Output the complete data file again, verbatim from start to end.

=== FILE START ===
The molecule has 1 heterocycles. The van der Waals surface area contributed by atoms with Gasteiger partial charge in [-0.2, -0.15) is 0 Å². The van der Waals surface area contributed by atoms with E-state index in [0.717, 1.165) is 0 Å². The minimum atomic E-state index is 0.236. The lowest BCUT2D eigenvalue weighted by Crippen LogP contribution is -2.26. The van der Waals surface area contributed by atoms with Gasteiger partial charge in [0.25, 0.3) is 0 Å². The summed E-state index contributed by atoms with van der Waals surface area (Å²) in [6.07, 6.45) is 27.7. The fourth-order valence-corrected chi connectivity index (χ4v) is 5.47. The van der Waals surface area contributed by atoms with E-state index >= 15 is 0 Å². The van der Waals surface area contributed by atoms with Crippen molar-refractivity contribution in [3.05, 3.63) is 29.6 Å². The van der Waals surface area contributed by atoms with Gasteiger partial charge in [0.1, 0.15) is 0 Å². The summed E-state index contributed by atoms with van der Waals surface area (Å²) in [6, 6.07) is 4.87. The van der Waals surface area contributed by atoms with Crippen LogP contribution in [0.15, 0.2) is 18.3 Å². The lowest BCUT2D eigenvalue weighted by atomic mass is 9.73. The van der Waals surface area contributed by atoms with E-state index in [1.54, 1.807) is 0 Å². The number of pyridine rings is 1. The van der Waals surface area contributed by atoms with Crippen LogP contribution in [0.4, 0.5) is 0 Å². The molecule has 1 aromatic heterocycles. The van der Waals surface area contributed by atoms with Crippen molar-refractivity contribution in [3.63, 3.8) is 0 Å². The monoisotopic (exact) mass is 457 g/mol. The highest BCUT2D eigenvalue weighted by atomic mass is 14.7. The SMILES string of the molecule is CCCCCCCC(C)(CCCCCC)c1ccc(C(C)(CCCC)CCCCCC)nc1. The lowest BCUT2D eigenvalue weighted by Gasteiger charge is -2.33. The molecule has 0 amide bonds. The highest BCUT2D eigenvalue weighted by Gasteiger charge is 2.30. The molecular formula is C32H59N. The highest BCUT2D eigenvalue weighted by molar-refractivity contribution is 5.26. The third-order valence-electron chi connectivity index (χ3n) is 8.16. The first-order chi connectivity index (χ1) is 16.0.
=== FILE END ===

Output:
The molecule has 1 heterocycles. The van der Waals surface area contributed by atoms with Gasteiger partial charge in [-0.2, -0.15) is 0 Å². The van der Waals surface area contributed by atoms with E-state index in [0.717, 1.165) is 0 Å². The minimum atomic E-state index is 0.236. The lowest BCUT2D eigenvalue weighted by Crippen LogP contribution is -2.26. The van der Waals surface area contributed by atoms with Gasteiger partial charge in [0.25, 0.3) is 0 Å². The summed E-state index contributed by atoms with van der Waals surface area (Å²) in [6.07, 6.45) is 27.7. The fourth-order valence-corrected chi connectivity index (χ4v) is 5.47. The van der Waals surface area contributed by atoms with E-state index >= 15 is 0 Å². The van der Waals surface area contributed by atoms with Crippen molar-refractivity contribution in [3.05, 3.63) is 29.6 Å². The van der Waals surface area contributed by atoms with Gasteiger partial charge in [0.1, 0.15) is 0 Å². The summed E-state index contributed by atoms with van der Waals surface area (Å²) in [6, 6.07) is 4.87. The van der Waals surface area contributed by atoms with Crippen LogP contribution in [0.15, 0.2) is 18.3 Å². The lowest BCUT2D eigenvalue weighted by atomic mass is 9.73. The van der Waals surface area contributed by atoms with E-state index in [1.54, 1.807) is 0 Å². The number of pyridine rings is 1. The van der Waals surface area contributed by atoms with Crippen LogP contribution in [0.4, 0.5) is 0 Å². The molecule has 1 aromatic heterocycles. The van der Waals surface area contributed by atoms with Crippen molar-refractivity contribution in [3.63, 3.8) is 0 Å². The monoisotopic (exact) mass is 457 g/mol. The highest BCUT2D eigenvalue weighted by atomic mass is 14.7. The SMILES string of the molecule is CCCCCCCC(C)(CCCCCC)c1ccc(C(C)(CCCC)CCCCCC)nc1. The lowest BCUT2D eigenvalue weighted by Gasteiger charge is -2.33. The molecule has 0 amide bonds. The highest BCUT2D eigenvalue weighted by Gasteiger charge is 2.30. The molecular formula is C32H59N. The highest BCUT2D eigenvalue weighted by molar-refractivity contribution is 5.26. The third-order valence-electron chi connectivity index (χ3n) is 8.16. The first-order chi connectivity index (χ1) is 16.0.